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address2329 Coit Road, Suite B, Plano, TX 75075

b2ap3_thumbnail_b2ap3_thumbnail_summer-divorce.jpg70 percent of parents experience stress related to summertime planning, according to a poll of 2,000 parents. Over half the parents polled said they were ready for their kids to go back to school after only one week.

Why are parents so stressed out over summer planning and what can they do about it?

Causes of summertime stress

In many households, both parents work which makes figuring out what to do with the kids when they are home all the time over summer break a major source of stress. Parents identified several key causes:

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When you got married in a Texas church, courthouse or other location, you no doubt expected to be with your spouse for a lifetime. Whether you’ve been together less than five years or more than a decade, if there are underlying issues in your marriage that are unresolved, it can do a lot of damage to your relationship. There are certain issues, in fact, that many spouses say were causal factors in their divorce.

Just because you experience one or more of these issues does not necessarily mean you will wind up filing for divorce. However, such issues are common among people who do.

Communication, intimacy and loyalty are important in a marriage

Perhaps you and your spouse have drifted apart over time and have found that you don’t have as much in common as you once did. It’s one thing to have different personalities but quite another to feel that your spouse is not supportive of you in your marriage. The following list shows issues that are often precursors to divorce:

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Parenting is undoubtedly both a rewarding and challenging experience in your life. When you decided to file for divorce, you knew from the start that it would have a significant impact on your children’s lives. Like many other parents who can relate to your circumstances, you were determined to cause the least amount of disruption possible, starting with creating a solid co-parenting agreement.

When you choose to mediate your divorce, you and your spouse agree to avoid litigation at all cost. This means that you must agree to peacefully discuss all child custody issues, including where your children will live, whether you will share physical and legal custody and other important matters. There are numerous other issues that you can incorporate into your co-parenting plan, however, to help your children cope with the changes in their lives with as little stress as possible.

Remember to write out terms for birthdays, holidays and special events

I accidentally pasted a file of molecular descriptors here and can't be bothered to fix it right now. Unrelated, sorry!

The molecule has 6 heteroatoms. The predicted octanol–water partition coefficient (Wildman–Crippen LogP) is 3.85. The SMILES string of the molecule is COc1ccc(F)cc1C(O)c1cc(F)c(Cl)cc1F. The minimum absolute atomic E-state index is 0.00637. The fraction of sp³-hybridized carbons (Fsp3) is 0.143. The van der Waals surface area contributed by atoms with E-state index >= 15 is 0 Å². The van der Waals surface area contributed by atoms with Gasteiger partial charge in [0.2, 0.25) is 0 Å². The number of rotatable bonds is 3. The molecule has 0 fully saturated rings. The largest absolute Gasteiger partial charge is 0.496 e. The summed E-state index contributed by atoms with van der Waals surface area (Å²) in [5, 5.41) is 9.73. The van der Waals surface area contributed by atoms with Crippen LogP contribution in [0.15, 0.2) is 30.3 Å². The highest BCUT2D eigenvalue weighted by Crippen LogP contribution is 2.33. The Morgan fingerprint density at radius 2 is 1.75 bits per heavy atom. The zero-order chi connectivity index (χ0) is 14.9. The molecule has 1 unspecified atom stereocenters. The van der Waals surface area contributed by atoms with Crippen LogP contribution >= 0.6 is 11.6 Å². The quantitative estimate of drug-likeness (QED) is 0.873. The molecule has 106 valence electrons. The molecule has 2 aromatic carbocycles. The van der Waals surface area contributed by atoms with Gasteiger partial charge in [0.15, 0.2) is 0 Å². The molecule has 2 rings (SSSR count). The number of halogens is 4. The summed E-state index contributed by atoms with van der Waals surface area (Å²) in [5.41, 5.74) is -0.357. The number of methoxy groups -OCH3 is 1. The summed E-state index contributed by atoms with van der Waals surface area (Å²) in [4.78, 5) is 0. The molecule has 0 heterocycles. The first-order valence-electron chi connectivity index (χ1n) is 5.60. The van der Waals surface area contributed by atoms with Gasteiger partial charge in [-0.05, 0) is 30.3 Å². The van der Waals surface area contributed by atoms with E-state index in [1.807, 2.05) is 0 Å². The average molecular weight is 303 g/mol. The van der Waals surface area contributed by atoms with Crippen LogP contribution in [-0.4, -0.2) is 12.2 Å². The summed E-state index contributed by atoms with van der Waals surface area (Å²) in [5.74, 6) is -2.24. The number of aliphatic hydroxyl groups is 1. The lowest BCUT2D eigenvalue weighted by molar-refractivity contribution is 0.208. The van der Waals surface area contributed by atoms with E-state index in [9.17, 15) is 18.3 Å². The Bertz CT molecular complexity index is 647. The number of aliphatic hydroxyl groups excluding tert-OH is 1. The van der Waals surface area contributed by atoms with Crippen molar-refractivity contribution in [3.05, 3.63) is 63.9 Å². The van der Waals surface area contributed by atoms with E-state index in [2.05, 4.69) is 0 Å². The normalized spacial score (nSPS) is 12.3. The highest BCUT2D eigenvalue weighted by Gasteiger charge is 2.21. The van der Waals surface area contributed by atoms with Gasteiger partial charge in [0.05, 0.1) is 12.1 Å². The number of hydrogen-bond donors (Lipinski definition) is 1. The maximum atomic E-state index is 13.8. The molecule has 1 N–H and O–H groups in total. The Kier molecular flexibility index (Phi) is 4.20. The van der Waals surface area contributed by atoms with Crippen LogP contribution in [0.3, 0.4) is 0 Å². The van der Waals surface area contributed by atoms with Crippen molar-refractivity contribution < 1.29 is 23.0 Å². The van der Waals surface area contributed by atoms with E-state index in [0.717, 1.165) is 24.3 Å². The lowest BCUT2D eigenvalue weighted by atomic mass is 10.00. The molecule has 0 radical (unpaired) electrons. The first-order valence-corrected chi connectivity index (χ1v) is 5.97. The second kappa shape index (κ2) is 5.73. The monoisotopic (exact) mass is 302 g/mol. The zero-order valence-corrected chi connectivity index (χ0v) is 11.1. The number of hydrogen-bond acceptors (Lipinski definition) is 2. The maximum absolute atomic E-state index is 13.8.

It’s common to focus on the priority issues when you’re mediating a child custody plan in a divorce. It’s also a good idea to include terms of agreement regarding where your children will spend their special events and milestone occasions, including holidays after your divorce. If you and your co-parent get along well, you might decide to share special occasions together so that your kids can be with both parents at the same time.

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When you decide to file for divorce in Texas, you must resolve numerous issues to achieve a fair settlement. Especially if you have children, you may encounter challenges if you and your ex disagree about certain matters, such as custody or property division. The fact that you want to mediate your divorce rather than litigate means you must be willing to cooperate and compromise to accomplish your goals.

The problem is that certain issues may affect mediation sessions without your necessarily being aware of it. For instance, if you have an implicit or explicit bias that pertains to a specific issue, that bias may influence your while you’re discussing the topic during a mediation session.

Most people have implicit biases without realizing it

If you have an implicit bias against something or someone, it exists in your subconscious mind and may affect your words or actions without you being aware of it. Perhaps, you have an implicit bias against people who pay child support that makes you generalize and suspect that most people try to get away with paying as low an amount as possible.

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If you worry about parenting with your ex-spouse after divorce, consider taking a cooperative approach. Collaborating in the face of a challenging relationship will support the well-being of your children in this situation.

Try these strategies to handle coparenting issues after your marriage ends.

Create a parenting plan

When you and your former spouse agree on a parenting plan, you can tailor the custody schedule to your family's needs. Once you have a court-approved plan in place, avoid conflict by sticking to its provisions regarding communication, holiday and vacation time, parenting time, and transportation to and from visits.

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